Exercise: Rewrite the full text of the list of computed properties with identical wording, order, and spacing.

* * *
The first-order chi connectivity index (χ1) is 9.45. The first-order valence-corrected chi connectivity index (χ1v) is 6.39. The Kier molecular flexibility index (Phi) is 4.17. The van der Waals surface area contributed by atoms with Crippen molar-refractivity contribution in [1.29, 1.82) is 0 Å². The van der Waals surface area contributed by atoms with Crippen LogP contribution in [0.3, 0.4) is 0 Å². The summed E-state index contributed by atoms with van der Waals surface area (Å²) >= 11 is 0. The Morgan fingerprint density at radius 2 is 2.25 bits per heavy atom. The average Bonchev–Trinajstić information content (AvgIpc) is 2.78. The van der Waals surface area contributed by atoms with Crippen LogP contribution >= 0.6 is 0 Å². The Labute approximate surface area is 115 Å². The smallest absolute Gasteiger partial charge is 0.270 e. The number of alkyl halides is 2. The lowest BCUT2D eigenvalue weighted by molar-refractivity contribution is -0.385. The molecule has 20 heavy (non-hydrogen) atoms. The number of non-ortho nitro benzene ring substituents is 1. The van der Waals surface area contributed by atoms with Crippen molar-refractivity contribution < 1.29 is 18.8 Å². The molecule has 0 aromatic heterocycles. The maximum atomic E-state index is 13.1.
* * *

The first-order chi connectivity index (χ1) is 9.45. The first-order valence-corrected chi connectivity index (χ1v) is 6.39. The Kier molecular flexibility index (Phi) is 4.17. The van der Waals surface area contributed by atoms with Crippen molar-refractivity contribution in [1.29, 1.82) is 0 Å². The van der Waals surface area contributed by atoms with Crippen LogP contribution in [0.3, 0.4) is 0 Å². The summed E-state index contributed by atoms with van der Waals surface area (Å²) >= 11 is 0. The Morgan fingerprint density at radius 2 is 2.25 bits per heavy atom. The average Bonchev–Trinajstić information content (AvgIpc) is 2.78. The van der Waals surface area contributed by atoms with Crippen LogP contribution >= 0.6 is 0 Å². The Labute approximate surface area is 115 Å². The smallest absolute Gasteiger partial charge is 0.270 e. The number of alkyl halides is 2. The lowest BCUT2D eigenvalue weighted by molar-refractivity contribution is -0.385. The molecule has 20 heavy (non-hydrogen) atoms. The number of non-ortho nitro benzene ring substituents is 1. The van der Waals surface area contributed by atoms with Crippen molar-refractivity contribution < 1.29 is 18.8 Å². The molecule has 0 aromatic heterocycles. The maximum atomic E-state index is 13.1.